Improving on Buy and Hold:
Tactical Asset Allocation
Mebane Faber
March 3, 2009

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Testing across asset classes

Given the ability of this very simplistic market-timing rule to add value to various asset classes, it is instructive to examine how the returns would look in the context of an investor’s entire, diversified portfolio.  The returns for a buy-and-hold allocation are equally weighted and rebalanced monthly across the five asset classes described above:  the S&P 500, the Morgan Stanley Capital International Developed Markets Index (MSCI EAFE), Goldman Sachs Commodity Index (GSCI), National Association of Real Estate Investment Trusts Index (NAREIT), and United States Government 10-Year Treasury Bonds.  The timing model treats each asset class independently – it is either long a particular asset class or that class’ 20% allocation of the funds is in cash.

Figure 3 below shows the results of buying and holding the five asset classes equally weighted and of using the timing portfolio.  The buy-and-hold returns are quite respectable on a stand-alone basis and exhibit the benefits of diversification.  The timing approach reduces volatility to single-digit levels, and it holds drawdowns to single-digits as well. The investor’s funds are almost always 60-100% invested.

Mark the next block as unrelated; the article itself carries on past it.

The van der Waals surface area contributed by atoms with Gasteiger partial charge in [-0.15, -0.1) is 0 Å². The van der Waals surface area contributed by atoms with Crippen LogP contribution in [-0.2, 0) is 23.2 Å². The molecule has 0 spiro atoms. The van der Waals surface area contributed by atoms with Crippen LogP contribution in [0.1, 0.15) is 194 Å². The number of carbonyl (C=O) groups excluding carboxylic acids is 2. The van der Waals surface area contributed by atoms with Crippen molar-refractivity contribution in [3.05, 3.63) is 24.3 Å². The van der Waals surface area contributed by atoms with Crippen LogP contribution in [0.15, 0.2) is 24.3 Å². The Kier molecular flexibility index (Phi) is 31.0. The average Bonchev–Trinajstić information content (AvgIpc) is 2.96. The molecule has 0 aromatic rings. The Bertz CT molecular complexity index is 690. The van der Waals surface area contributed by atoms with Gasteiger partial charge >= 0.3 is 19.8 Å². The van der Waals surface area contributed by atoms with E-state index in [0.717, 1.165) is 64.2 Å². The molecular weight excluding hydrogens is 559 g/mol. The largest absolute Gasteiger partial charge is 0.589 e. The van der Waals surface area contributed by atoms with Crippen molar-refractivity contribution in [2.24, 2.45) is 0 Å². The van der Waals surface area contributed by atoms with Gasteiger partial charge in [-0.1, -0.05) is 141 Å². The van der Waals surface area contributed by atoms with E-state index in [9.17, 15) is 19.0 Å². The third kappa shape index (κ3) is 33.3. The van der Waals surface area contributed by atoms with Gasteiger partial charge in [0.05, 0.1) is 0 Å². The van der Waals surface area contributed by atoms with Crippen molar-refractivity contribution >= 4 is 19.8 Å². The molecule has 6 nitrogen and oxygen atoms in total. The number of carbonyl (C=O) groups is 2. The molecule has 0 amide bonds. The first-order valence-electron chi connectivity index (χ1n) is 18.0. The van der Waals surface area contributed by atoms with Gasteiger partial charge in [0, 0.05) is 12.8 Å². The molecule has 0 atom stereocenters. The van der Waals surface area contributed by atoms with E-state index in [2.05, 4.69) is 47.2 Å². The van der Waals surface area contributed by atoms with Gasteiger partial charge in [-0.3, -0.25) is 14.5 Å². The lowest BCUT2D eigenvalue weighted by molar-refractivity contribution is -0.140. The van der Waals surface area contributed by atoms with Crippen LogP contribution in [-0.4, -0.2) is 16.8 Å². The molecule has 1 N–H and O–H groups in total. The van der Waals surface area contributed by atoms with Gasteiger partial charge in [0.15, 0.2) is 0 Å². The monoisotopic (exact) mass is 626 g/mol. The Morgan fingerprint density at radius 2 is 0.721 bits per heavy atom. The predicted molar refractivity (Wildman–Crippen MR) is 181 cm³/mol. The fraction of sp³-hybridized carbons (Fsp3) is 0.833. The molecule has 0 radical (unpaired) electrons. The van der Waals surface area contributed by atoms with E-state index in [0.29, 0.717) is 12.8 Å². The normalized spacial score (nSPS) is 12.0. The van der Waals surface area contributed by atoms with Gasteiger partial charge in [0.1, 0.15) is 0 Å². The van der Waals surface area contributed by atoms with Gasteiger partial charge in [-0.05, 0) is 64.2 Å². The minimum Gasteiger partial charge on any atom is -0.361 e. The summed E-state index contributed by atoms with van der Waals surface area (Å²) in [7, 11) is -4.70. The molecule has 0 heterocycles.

Figure 3: Asset allocation buy-and-hold vs. timing model, 1973-2008

Returns for 2006-2008 are not included in this sample because my original paper was published in early 2006, and that data ended in 2005.  The results in this article include the post-publication years of 2005-2008.  Last year was one of the strongest relative outperformances for the timing model — it was up 1.6% while the buy-and-hold allocation was down 30%.

This approach can also be extended by applying leverage to generate excess returns.  Figure 4 shows the equity curves for the two timing models (leveraged and non-leveraged) and for the S&P 500.

Figure 4: S&P 500 vs. timing model and leveraged model, 1973-2008

The two-times leveraged model does not produce double returns, because the investor must borrow funds to finance his leverage at the broker call rate, but it does outperform the buy-and-hold portfolio by over 500 basis points with lower drawdowns. Its volatility, however, is higher at approximately 14%.  .

Figure 5 below shows an example of easily tradable ETFs for each of the five asset classes.

Figure 5: ETFs

US Stocks


Foreign Stocks


US Govt Bonds








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